“Something Lives in Every Hue – Christless Eyes Have Never Seen”

The first thing I realised as we meandered around hairpin bends on the edge of dangerous precipices, climbing higher into the green mountainous terrain – is that I had to commit my fears to the Lord! I soon learned too, that the way of life here was slower and less stressful. Although the journey to the other less ‘touristy’ side of Corfu was a short one, it seemed to take forever that late afternoon, but despite the dangerous roads and fiercely hot sun burning into the car as we drove, I just loved to be here again. Who wouldn’t after a cold Irish winter and a mediocre summer? “I know we’re going to have difficulty finding those apartments,” commented my husband, as he negotiated yet another ‘devil’s elbow.’ “I couldn’t even find any road leading to them on the Google map.”

Soon we were descending from the mountains again and I could see the blue sea in the distance. In time we found ourselves in the small village where the apartments were situated. But where were they? I soon learned too, that an address in these parts tells you very little. We asked some locals but no one seemed sure about the location. Eventually one lady in a bakery knew exactly where we wanted to go and gave us directions. I wondered at the time why she gave me a parting sympathetic smile. The streets were incredibly narrow – barely able to take our own small hired car, as we meandered down sheer slopes and bends towards the sea. Parking in a piece of rough ground, my husband went off to investigate, while I stayed with the luggage in the car. After a while he returned, wiping sweat from his brow. “You’re not going to believe this,” he gasped, “to get to our accommodation you’ll have to cross a field on foot and climb over a wall. There’s actually no road to the place.”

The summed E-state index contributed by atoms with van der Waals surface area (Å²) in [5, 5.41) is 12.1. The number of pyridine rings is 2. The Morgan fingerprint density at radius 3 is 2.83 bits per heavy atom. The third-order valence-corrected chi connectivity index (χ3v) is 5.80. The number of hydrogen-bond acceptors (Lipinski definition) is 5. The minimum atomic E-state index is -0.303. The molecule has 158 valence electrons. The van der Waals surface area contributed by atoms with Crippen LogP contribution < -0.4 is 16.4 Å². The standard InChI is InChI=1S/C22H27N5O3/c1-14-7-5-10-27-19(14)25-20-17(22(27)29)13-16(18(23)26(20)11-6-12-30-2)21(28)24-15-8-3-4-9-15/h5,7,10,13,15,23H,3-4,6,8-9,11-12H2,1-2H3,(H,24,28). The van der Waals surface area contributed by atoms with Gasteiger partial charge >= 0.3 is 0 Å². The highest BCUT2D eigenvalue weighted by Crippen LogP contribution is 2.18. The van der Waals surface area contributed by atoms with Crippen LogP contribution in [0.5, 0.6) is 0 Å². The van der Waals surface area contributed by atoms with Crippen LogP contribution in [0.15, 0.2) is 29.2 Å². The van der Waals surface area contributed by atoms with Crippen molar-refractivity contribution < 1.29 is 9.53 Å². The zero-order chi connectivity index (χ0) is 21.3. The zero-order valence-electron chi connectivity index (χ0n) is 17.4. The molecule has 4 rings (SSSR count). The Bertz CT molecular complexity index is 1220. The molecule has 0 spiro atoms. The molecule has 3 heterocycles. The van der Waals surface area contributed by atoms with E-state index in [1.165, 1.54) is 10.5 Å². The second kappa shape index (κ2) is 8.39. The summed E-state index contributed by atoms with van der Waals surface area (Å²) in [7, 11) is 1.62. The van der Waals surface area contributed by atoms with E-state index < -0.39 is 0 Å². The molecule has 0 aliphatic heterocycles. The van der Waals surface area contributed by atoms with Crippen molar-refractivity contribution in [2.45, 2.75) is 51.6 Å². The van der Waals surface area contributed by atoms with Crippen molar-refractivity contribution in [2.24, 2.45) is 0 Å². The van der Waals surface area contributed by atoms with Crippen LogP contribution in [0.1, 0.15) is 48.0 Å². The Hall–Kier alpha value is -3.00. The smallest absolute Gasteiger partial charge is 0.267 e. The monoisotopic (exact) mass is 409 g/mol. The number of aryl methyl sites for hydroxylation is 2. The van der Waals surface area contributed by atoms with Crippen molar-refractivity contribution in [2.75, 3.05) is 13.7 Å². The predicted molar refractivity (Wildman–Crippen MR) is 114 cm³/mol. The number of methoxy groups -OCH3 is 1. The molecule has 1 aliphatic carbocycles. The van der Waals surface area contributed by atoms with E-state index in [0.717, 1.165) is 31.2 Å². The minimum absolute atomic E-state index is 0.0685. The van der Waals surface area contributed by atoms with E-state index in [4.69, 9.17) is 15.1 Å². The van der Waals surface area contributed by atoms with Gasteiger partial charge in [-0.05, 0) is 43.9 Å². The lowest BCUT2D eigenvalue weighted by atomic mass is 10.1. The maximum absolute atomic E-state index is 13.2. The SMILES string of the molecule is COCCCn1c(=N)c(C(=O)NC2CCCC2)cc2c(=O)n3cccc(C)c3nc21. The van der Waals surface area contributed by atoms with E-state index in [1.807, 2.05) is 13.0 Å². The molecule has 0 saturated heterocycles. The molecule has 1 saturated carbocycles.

I stared at him for a moment and then sighed. “Well, we’ll make the best of it…” Yet I discovered that although the accommodation was basic, the surroundings were stunningly beautiful – and the manageress was friendly and hospitable. The price of our accommodation was good in the present economic climate – of which Greece was very much a casualty. I remembered the words of St. Paul:  “…for I have learned, in whatsoever state I am, therewith to be content.” (Phil. 4v11). And who, in good health, could not be content in such idyllic surroundings?

At night we would go to sleep to the crash of the waves washing in over the shore, which was just ‘a stone’s throw’ from our little balcony. Every morning I awoke to the sound of a cock crowing and the warmth of the amber sunrise. I loved the vibrant colours of the wildflowers, the bright blue sky, fluffy little white clouds and the golden beaches lapped by the sparkling azure blue waves of the sea. Behind the beach there was a backdrop of greenery in the form of pine and other trees – such sheer beauty!

I sincerely believe that the beauty of God’s creation can only really be appreciated by His children. George Wade Robinson (1838-1877) aptly portrays this in his hymn: “I am His” The hymn describes the relationship that the saved soul has with His Creator and how he experiences a deeper appreciation for the beauty of nature. Yet some day all of nature (as we now know it) will pass away to be replaced by a new heaven and a new earth which has not been tainted by the fall of mankind – a truth which can be read in Revelation, chapter 21. And for those who love Saviour, the last few lines of George Wade Robinson’s hymn eloquently describes this wondrous truth…

“Heaven and earth may fade and flee; firstborn light in gloom decline;

 But while God and I shall be, I am His and He is mine.”

Link to this hymn: http://www.cyberhymnal.org/htm/i/a/iamhisah.htm

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